Jonathan Jackson is in the midst of some transitions–from television to feature films and from adolescent star to adult actor. For six years from 1993 to 1999 he was a teen heartthrob as Lucky Spencer on the ABC soap opera “General Hospital,” but in 2002 alone he’s played on the big screen opposite a bevy of Oscar winners–Al Pacino and Robin Williams (in “Insomnia”) and now William Hurt, Sissy Spacek and Ben Kingsley in “Tuck Everlasting,” Jay Russell’s screen adaptation of Natalie Babbitt’s popular novel about a mysterious spring that stops the aging process and the family who drink from it. One could say that in the picture Jackson runs the age gamut, playing a character from 17 to well over 150, but arriving for a Dallas interview a recently-married man, he still looked barely his twenty years. “I still have that youthful thing going so far,” he quipped. “I guess the water’s still working.”
What attracted Jackson to the script of “Tuck” was something added to the book–a romance between Jesse Tuck, the unchanging family’s younger son, and Winnie Foster (Alexis Bledel), the local lass who’s only ten in the novel but in the film a winsome girl on the brink of maturity. “For me it was the love story in it,” he said when asked why he pursued the role. “I read a lot of scripts, and most of them are really bad in terms of my age group. A lot of the love stories…are very unappealing to me, so it was exciting to read a script that told a story like that, that young kids would love but also had a depth that adults would really enjoy, too.” Jackson was actually the last major cast member hired. “They had trouble finding Jesse,” he said. “I think I auditioned three times for it–by then I understood what they were looking for, and felt confident about it.”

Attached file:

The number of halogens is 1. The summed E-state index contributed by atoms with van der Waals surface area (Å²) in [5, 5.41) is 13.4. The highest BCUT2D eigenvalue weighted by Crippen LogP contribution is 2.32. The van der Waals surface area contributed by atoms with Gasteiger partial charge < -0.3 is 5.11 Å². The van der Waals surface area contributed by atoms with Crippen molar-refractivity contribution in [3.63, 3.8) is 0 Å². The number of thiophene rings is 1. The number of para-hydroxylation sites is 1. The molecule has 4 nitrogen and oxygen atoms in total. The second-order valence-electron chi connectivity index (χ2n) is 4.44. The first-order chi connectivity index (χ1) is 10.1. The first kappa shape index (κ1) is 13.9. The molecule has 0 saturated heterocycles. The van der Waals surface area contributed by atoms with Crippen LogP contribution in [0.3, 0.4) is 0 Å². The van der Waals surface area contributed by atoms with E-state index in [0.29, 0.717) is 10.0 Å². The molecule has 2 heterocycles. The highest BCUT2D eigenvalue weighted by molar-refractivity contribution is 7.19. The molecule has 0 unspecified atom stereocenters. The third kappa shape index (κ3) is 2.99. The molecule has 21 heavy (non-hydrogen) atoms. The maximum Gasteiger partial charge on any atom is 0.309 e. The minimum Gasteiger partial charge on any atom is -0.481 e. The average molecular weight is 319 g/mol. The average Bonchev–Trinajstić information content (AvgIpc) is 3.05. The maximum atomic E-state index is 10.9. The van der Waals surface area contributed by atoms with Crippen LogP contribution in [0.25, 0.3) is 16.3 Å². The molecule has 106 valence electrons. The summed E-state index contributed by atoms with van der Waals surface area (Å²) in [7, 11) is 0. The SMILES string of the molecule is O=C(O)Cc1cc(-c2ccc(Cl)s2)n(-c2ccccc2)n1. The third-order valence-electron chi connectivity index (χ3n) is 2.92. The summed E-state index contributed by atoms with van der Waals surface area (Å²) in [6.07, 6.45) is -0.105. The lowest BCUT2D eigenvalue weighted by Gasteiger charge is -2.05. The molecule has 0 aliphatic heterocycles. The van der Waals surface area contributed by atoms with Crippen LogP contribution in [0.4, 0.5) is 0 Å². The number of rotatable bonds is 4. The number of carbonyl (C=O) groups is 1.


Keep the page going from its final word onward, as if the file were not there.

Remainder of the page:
As for whether it’s intimidating working with legends like Pacino, Williams, Hurt, Spacek and Kingsley, Jackson said, “It is and it isn’t. It’s more exciting for me, I think, than intimidating. As a young actor that’s the coolest thing you could hope for, to work with actors that are as good as them. And I think when you’re doing a scene, it’s almost like you don’t have time to be intimidated, because you’ve got to rehearse it and feel it out and see how it goes. And they’re all really humble, nice people, so that makes it more comfortable.”
“Tuck” was shot almost entirely on location in Maryland–only the interior of the family home was a set on a soundstage–and much of the scenery is magnificent. “I didn’t know they had these beautiful places in Maryland,” Jackson said, “but they do. They’re out there somewhere. They built the Tuck house out in the woods, and had to hike the camera equipment out to those places. It was kind of exhausting for the crew, but it was beautiful.” The filmmakers also transformed an existing town into a 1914 version of itself for the shoot. “It was a normal, modern little town” before the transformation, Jackson remarked. “If you dug something like three inches down [in the dirt street], there’s cement.”
Jackson enjoyed the location work, though he recalled with a shiver how cold the water he had to dive into in a bucolic scene with Bledel was. He also remembered that whenever there was a lull in the shooting, Russell would instruct the cameramen to film Jackson just running through the forest–in very uncomfortable period boots. He opined that the DVD might offer a full half hour of him just hoofing it about the woods.
And would Jackson like to imbibe from the sort of spring depicted in “Tuck Everlasting”? “I don’t think I’d want to stay the same forever,” he said. “Especially down here stuck on this earth. You watch the news, and I think it will make you not want to live forever. There’s so much crazy stuff going on in this world that eventually I’d want to leave and go on to a better place.” For now, though, the changes Jackson is most fixed on include not only moving to ever more challenging roles, but also working with the production company and rock band that he and his older brother Rick collaborate in. Jonathan Jackson looks forward to acting, writing scripts, directing, singing, playing guitar, writing songs and enjoying his role as a married man–all in his twenties, and without any need for Jesse Tuck’s supernatural spring.